The answer is that he alienates all those for whom he has pastoral charge who take a different ethical and political view to his.
In this case of the C of E, this is no small matter. The whole EUY debate demonstrated that senior clergy were almost universally on the Left, and a majority of the laity were largely on the middle and Right.
The consequences of this are obvious. By taking the overtly political stance he is over immigration and claiming that it represents the only authentic Christian ethical position, he alienates the majority of those who rely on his pastoral office for their relationship with the Church.
But there are two other reasons that should give him pause for thought. That or two reason enough to make him pause before speaking politically in the House of Lords. There is another reason equally important to a theologian and it involves interpretation of the biblical passage which St Matthew describes in chapter 25, dealing with the sheep and the goats.
The key to the interpretation of the passage involves discovering what Jesus means by his brethren. “Insofar as you’ll do it to the least of these my brothers.”
Aquinas’ Catena Aurea which compiles patristic comments on the biblical texts points us to the conclusion that for most patristic commentators the poor, wounded, imprisoned, hungry and thirsty are the early Christian community suffering for their discipleship.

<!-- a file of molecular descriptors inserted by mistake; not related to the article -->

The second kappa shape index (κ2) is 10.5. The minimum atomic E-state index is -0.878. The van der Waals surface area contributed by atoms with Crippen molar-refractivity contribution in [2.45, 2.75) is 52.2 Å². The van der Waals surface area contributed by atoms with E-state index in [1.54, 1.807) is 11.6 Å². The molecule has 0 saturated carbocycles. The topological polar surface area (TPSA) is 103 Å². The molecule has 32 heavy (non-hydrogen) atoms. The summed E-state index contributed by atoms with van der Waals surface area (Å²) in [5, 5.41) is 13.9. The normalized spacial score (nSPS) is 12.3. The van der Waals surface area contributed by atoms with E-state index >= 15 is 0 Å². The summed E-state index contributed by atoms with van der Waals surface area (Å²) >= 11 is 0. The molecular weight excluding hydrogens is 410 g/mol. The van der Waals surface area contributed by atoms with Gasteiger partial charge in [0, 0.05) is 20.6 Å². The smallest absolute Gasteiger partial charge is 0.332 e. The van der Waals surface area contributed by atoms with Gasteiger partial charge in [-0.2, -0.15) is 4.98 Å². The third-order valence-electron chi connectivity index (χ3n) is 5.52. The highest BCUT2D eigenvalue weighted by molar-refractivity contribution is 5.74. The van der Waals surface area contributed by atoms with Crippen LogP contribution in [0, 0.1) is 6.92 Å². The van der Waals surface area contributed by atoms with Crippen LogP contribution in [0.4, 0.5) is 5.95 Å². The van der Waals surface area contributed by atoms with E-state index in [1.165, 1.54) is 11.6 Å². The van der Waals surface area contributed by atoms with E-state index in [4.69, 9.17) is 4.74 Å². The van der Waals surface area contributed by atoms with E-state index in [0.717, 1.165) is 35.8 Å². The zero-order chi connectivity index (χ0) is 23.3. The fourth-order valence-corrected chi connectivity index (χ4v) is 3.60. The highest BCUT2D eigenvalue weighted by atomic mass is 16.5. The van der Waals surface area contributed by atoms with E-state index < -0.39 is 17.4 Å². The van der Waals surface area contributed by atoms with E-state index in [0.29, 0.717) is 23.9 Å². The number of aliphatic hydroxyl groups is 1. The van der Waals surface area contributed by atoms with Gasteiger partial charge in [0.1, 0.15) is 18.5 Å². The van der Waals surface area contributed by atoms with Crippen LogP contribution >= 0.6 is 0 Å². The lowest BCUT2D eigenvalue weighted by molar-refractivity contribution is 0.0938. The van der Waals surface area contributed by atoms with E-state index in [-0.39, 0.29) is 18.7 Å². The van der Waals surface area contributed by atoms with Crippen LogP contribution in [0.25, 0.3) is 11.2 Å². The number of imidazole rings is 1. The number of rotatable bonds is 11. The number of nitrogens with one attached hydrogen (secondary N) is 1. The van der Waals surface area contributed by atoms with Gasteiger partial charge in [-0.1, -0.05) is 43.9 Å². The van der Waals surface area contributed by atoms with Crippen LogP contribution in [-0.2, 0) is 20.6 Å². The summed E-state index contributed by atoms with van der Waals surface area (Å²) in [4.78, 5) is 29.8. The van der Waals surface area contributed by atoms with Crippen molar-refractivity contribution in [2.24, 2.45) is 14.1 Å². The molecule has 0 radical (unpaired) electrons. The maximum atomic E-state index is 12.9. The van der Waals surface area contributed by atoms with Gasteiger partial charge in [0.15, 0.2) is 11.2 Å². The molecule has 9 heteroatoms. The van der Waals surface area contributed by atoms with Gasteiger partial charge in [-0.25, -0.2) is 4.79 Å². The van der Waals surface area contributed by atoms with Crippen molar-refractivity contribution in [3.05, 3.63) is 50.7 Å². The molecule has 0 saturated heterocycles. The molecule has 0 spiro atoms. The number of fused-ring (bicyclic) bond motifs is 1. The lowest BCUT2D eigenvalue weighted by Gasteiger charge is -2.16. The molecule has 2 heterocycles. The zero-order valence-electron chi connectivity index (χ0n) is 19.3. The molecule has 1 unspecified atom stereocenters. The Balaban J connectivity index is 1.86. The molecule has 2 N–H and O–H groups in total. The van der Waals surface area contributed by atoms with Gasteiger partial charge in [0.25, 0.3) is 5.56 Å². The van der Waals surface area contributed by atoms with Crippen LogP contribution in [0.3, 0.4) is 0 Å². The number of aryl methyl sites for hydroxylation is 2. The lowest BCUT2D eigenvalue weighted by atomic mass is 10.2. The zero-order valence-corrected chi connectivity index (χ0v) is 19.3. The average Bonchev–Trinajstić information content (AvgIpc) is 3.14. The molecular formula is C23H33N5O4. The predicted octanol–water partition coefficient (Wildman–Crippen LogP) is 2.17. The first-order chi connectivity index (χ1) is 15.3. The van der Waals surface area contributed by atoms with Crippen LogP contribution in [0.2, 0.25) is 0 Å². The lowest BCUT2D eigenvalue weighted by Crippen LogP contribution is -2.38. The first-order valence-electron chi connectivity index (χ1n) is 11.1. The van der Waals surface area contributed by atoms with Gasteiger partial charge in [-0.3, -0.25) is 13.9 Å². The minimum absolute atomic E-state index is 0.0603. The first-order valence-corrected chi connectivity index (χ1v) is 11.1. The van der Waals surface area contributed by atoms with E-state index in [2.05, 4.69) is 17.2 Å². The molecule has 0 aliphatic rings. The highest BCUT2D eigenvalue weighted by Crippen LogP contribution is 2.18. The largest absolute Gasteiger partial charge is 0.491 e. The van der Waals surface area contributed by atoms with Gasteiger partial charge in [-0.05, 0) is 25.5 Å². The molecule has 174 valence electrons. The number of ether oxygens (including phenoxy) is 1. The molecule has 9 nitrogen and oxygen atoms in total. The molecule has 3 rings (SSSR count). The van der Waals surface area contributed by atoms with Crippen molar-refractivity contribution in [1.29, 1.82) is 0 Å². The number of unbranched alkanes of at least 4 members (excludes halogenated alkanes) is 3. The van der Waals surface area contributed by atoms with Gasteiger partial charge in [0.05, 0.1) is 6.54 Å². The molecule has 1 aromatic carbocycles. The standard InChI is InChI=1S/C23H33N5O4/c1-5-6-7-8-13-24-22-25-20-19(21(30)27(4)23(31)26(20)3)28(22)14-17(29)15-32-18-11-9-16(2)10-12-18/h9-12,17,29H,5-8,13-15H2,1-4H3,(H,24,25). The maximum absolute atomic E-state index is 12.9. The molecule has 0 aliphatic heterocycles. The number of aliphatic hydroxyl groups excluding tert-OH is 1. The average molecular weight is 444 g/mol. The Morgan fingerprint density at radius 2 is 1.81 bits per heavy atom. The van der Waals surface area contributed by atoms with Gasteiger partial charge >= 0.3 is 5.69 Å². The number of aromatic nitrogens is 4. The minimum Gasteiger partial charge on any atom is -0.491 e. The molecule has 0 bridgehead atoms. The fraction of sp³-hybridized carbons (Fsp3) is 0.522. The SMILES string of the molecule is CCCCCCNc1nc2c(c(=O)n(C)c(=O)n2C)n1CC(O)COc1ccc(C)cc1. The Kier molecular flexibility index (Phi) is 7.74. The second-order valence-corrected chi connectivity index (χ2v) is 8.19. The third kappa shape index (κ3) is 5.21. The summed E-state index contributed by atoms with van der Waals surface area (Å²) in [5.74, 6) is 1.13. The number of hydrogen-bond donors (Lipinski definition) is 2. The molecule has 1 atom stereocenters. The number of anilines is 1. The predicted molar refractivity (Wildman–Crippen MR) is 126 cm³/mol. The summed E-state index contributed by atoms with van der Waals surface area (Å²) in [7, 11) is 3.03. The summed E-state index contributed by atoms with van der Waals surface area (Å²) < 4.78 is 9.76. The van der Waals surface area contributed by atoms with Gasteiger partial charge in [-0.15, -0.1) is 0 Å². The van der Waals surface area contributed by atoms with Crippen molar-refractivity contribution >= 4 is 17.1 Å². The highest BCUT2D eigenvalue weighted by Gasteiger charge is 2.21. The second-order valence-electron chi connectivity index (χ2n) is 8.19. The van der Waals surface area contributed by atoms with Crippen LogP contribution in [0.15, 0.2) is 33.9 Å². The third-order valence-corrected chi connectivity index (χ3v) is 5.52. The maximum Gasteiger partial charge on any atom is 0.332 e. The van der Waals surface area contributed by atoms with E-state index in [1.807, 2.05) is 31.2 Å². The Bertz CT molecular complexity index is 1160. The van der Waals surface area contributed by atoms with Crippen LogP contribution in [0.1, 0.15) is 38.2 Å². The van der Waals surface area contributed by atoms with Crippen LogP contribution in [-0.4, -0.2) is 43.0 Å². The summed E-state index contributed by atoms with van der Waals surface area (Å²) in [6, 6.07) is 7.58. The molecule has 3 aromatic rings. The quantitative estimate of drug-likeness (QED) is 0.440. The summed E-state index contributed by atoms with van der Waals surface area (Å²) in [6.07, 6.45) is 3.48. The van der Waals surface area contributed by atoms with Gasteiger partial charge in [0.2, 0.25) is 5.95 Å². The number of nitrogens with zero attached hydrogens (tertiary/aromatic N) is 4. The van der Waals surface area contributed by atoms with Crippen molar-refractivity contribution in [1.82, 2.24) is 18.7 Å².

He only ever uses the term “brother” about those who are committed to his vision of the kingdom, and to follow him as an act of fidelity and devotion.
Gospels are full of his warnings about the sufferings of Christians, and the cost to those who follow him of rejection repudiation by the rest of society.
If you exercise compassion towards those who suffer for following Jesus, you exercise compassion towards him.
If this is the case, then the Biblical texts so often relied on by politically sensitised liberal Protestants don’t mean what they take them to mean.
In losing sight of the significance of the keyword “brethren” it’s all too easy to turn this passage into universalistic statement of caring for anyone in trouble. However, Jesus does teach about that, particularly in the parable of the good Samaritan.
There we have the dominical teaching that using your own resources to care for those in trouble is an expression of the moral duty we have to love our neighbour and those we live among. But this is an act of personal responsibility. Not an act of statecraft.
The third problem that the Archbishop’s stance on immigration throws up is that it favours one set of ethical principles over another set, which is the perennial challenge of ethics. It always involves the weighing of two or more different sets of ethical priorities and exercising a degree of discernment not only over the relative merits of each, but also the outcomes, intended and otherwise, of making that choice.
It ought to be a matter of serious concern that we hear nothing from the Archbishop of Canterbury about the merits of the other side of the argument. If he were offering to arbitrate as a mature ethicist weighing Christian principles across history, politics and a spectrum of consciences, we might be grateful for his intervention.
But to be presented with only one set of ethical principles set in the language and culture of one political party, promoting only one aspect of the Christian conscience, diminishes those claims to speak on behalf of the Gospels, the Church and his office.